Neo-Babylonians – Mesopotamia – West Asian history

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The Ishtar Gate of ancient Babylon, built during the Neo-Babylonian period (600s BC). Now in Berlin.

The Ishtar Gate of ancient Babylon, built during the Neo-Babylonian period (600s BC). Now in Berlin.

As the Assyrians got weaker, pieces of their empire began to break off. People saw their chance to become independent and grabbed it. Egypt became independent again. So did Israel for a while.

But then in the 600s BC a new empire started up. It was centered on the old Mesopotamian capital at Babylon. Under King Nebuchadnezzar (neh-buk-kad-NEZ-arr), the Babylonians reconquered most of the old Assyrian empire. They tried to convince people that they were not newcomers, but reviving the old empires of long ago. So they built a big gate using the old Sumerian molded clay bricks instead of stone.

Another view of the Ishtar Gate

Another view of the Ishtar Gate

The Babylonians conquered Israel, but the Jews revolted and tried to break free. So the Babylonians came back and defeated them again. Now they took many of the Jewish leaders and their families back to Babylon with them to keep them from revolting again. People call this the Babylonian Captivity. The Bible stories of Jonah and Daniel are about this time, and the prophets Ezra and Nehemiah lived in Babylon at this time too.

The Babylonians also did a lot of new building in Babylon during their time in power. But it didn’t last very long. In 539 BC, the Persians, under their king Cyrus the Great, conquered Babylon and ended the Babylonian Empire.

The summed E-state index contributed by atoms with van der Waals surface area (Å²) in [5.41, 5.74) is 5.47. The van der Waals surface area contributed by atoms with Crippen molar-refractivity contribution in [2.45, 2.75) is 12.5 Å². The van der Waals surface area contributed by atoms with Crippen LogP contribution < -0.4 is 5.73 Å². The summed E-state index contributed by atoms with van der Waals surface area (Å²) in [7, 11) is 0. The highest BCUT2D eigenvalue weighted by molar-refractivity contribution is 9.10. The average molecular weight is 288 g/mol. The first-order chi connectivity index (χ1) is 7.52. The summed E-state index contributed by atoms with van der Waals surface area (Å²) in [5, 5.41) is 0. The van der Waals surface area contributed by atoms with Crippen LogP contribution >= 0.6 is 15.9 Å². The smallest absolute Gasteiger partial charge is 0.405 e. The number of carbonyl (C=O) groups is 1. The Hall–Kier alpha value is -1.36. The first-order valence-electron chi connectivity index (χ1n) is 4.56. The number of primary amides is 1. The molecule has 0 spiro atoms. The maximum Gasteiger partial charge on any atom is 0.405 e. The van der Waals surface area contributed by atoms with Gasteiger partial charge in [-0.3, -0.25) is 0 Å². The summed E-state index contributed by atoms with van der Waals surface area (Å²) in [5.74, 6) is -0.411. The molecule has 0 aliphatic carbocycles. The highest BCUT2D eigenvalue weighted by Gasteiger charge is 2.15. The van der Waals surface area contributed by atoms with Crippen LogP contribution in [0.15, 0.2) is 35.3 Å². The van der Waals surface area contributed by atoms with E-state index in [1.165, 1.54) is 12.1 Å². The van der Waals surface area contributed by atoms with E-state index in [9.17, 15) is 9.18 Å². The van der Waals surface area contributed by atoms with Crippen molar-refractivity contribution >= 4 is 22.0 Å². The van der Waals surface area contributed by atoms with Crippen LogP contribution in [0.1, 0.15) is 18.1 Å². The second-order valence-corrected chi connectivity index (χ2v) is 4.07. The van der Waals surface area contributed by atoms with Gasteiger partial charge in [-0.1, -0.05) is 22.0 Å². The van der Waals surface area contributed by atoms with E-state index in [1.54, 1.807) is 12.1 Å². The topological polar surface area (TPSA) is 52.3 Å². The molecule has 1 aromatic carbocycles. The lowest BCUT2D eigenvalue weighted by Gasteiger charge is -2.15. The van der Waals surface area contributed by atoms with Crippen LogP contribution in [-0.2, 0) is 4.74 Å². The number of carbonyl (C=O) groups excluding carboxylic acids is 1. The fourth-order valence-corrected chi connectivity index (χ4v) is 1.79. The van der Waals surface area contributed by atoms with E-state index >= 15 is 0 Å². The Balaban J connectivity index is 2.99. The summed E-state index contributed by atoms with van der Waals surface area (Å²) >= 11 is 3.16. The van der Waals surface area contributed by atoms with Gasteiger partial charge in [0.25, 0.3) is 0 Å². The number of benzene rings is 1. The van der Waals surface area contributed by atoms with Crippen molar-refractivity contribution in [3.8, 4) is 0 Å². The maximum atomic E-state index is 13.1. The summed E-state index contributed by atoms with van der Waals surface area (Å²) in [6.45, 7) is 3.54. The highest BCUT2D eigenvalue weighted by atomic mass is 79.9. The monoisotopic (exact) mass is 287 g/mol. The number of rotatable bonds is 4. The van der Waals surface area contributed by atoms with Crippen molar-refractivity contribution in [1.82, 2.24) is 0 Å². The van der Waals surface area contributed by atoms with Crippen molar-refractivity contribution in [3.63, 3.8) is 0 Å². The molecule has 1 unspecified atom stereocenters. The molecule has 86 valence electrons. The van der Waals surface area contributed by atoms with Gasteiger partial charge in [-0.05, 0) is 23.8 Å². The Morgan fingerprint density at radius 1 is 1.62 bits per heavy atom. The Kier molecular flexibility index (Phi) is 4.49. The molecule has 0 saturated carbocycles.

Learn by doing: molded bricks
More about the Babylonian Captivity
More about the Persians

Bibliography and further reading about the Neo-Babylonians:

 

Find Out About Mesopotamia: What Life Was Like in Ancient Sumer, Babylon and Assyria, by Lorna Oakes (2004).

The Babylonians: An Introduction, by Gwendolyn Leick (2002). Covers the whole history of the city of Babylon, from Hammurabi down to Alexander.

Babylon, by Joan Oates (1986).

Ancient Near Eastern History and Culture, by William H. Stiebing (2002). Expensive, and hard to read, but it’s a good up to date account.

The Persians
Babylonian Captivity
Third Intermediate Period Egypt
West Asian history
Ancient West Asia
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By | 2017-09-13T22:11:36+00:00 September 13th, 2017|History, West Asia|0 Comments
Cite this page: Carr, K.E. Neo-Babylonians – Mesopotamia – West Asian history. Quatr.us Study Guides, September 13, 2017. Web. December 12, 2017.

About the Author:

Karen Carr

Karen Carr is Associate Professor Emerita, Department of History, Portland State University. She holds a doctorate in Classical Art and Archaeology from the University of Michigan. Follow her on Instagram, Pinterest, or Twitter, or buy her book, Vandals to Visigoths.

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